Actual physical damage to stair treads is rare and will probably be limited purely to split or broken nosings. These can be repaired by cutting them off flush with the riser below, using a chisel, and pinning on a new molding.
A much more common problem, particularly in older houses, is creaking as a result of the treads becoming loose. The ease with which this can be fixed depends very much on whether you can get to the underside of the stairs or not. If you can, simply pin and glue 2 x 2in triangular blocks of wood between the treads and risers below, and drive screws up through the tread into the riser above. This is the only way you can fix a staircase with closed strings.
If the staircase has one or two cut strings, you can make the repair from above. First prise off the molding from below the tread nose and the molding holding the foot of the baluster in place, using an old chisel. Run a hacksaw blade along the gap between the back of the tread and upper riser. cutting through any fixings. Alternatively, cut through the riser itself with a backsaw. Drive a chisel blade between the tread nose and riser and lever it free. Then you can remove the risers if damaged.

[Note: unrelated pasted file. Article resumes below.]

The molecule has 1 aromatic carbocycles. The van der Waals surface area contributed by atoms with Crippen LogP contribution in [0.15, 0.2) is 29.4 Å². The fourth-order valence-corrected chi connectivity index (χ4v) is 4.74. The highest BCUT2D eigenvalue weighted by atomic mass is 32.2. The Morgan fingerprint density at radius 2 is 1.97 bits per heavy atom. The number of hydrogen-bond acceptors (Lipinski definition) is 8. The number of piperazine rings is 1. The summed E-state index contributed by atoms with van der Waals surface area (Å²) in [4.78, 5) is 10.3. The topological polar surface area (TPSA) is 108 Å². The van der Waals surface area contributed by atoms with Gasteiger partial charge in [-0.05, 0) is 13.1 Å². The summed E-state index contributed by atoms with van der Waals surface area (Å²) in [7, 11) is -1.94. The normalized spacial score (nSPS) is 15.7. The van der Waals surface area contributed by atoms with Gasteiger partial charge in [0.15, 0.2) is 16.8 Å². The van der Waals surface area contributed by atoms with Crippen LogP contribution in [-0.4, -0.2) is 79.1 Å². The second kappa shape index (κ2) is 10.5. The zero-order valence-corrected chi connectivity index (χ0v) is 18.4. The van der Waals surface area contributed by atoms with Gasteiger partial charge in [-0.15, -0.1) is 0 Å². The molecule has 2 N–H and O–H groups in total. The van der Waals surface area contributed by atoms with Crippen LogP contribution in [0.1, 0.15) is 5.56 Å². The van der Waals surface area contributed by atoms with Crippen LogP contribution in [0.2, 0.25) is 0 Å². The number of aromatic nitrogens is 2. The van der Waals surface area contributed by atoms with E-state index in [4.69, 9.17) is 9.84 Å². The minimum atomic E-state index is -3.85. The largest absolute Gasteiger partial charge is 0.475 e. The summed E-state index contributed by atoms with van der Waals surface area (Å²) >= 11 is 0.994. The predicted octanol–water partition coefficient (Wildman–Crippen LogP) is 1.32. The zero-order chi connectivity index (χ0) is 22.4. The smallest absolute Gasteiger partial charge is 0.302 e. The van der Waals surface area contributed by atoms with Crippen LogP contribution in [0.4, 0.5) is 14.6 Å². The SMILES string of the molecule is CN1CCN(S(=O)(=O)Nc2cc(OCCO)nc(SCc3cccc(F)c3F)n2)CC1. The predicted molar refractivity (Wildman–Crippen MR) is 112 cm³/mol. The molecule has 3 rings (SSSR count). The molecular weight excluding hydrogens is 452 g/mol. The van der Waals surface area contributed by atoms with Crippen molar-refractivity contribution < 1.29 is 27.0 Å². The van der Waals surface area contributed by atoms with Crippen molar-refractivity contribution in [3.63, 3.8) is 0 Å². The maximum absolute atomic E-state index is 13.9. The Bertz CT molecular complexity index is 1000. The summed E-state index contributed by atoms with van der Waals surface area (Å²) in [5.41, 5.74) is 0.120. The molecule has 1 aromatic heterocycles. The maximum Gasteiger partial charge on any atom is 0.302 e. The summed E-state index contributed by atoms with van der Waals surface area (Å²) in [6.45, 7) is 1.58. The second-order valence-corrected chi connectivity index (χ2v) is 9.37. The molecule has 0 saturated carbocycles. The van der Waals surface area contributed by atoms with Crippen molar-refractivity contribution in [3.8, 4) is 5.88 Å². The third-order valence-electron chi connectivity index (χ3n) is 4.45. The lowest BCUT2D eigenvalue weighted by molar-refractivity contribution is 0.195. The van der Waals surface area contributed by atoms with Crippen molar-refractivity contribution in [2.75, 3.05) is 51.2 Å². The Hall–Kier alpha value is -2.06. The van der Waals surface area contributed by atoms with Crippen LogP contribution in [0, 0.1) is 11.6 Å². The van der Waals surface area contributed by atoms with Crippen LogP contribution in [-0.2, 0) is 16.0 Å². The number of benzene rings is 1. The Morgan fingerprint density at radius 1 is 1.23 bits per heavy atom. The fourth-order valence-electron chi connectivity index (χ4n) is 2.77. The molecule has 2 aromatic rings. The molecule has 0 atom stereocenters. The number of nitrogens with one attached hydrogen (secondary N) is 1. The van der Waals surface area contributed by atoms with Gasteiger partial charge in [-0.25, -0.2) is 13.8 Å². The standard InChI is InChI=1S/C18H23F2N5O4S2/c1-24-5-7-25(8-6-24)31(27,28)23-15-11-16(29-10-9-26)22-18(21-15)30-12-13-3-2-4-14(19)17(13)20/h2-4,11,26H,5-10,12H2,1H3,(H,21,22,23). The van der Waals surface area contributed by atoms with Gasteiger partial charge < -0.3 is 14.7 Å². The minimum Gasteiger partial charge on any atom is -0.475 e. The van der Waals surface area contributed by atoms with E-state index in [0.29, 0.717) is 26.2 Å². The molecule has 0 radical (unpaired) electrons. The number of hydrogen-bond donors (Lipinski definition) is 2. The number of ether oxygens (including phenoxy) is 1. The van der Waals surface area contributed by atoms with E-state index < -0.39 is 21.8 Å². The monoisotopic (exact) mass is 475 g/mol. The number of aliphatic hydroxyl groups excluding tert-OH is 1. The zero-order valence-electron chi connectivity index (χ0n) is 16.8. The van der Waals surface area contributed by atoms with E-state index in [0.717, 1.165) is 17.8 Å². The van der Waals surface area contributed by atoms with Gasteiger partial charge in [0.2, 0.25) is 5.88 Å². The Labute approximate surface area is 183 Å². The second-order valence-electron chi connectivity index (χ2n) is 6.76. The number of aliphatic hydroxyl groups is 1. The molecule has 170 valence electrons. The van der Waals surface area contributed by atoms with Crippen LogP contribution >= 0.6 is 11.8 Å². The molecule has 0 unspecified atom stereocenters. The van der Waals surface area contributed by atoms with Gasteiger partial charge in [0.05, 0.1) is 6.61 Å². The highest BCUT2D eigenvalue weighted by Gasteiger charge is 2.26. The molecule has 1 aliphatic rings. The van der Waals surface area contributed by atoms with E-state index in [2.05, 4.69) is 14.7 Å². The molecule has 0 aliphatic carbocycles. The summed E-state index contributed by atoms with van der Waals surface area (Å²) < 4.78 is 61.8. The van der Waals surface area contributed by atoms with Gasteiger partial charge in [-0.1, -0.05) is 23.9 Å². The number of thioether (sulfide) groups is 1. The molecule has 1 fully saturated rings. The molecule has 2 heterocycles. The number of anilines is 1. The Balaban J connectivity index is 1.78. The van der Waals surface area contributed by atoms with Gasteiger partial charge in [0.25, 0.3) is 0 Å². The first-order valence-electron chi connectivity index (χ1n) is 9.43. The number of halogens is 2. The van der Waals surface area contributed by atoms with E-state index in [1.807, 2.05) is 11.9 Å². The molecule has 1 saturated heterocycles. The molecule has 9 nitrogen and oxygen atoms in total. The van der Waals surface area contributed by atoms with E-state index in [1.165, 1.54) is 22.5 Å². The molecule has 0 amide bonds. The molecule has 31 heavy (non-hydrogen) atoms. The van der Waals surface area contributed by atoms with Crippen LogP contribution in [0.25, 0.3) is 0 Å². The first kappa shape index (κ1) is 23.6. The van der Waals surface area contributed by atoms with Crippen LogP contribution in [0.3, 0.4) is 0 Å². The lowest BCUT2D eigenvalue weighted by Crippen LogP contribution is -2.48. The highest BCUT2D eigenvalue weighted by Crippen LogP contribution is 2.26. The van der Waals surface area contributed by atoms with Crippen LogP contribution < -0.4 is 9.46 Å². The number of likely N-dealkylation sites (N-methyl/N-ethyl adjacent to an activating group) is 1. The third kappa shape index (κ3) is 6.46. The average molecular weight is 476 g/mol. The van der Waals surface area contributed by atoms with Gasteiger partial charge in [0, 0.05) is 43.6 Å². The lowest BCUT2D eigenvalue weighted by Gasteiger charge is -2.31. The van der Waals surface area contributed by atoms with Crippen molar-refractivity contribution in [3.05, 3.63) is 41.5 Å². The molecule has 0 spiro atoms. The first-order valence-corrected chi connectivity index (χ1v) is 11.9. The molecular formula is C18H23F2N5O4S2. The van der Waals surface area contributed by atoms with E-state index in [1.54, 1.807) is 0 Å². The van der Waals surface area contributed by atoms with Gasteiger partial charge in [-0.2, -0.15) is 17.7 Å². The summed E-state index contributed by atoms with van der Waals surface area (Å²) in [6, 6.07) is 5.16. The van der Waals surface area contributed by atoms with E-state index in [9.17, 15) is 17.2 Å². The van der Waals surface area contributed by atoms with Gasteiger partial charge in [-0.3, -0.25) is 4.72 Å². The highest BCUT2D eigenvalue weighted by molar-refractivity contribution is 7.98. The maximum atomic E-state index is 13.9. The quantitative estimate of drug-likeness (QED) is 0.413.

If necessary. cut a new tread and riser from wood of the same size as the originals.
If one of the strings is closed, glue and pin supporting blocks to it for the ends of the riser and tread. Use offcuts of the tread and riser wood as positioning guides to ensure a tight fit. Then glue and pin the riser in place.
Pin and glue more blocks to the top of the lower riser and then glue the tread on top, strengthening the bond by driving screws or nails down through the ends into the cut string or strings. Do not drive any screws or nails through the leading edge of the tread as they may become exposed as the tread wears.
Refit the baluster, pinning it to the handrail and then pin the retaining molding to the end of the tread. Finally, refit the molding beneath the tread nose.
If you can reach the underside of a closed string staircase, you can replace treads or risers by removing their retaining wedges with a chisel and sliding the damaged parts out. Slot the new pieces in and fit new wedges. If a carriage runs down the centre of the stairs, however, the work is best left to a joiner or builder.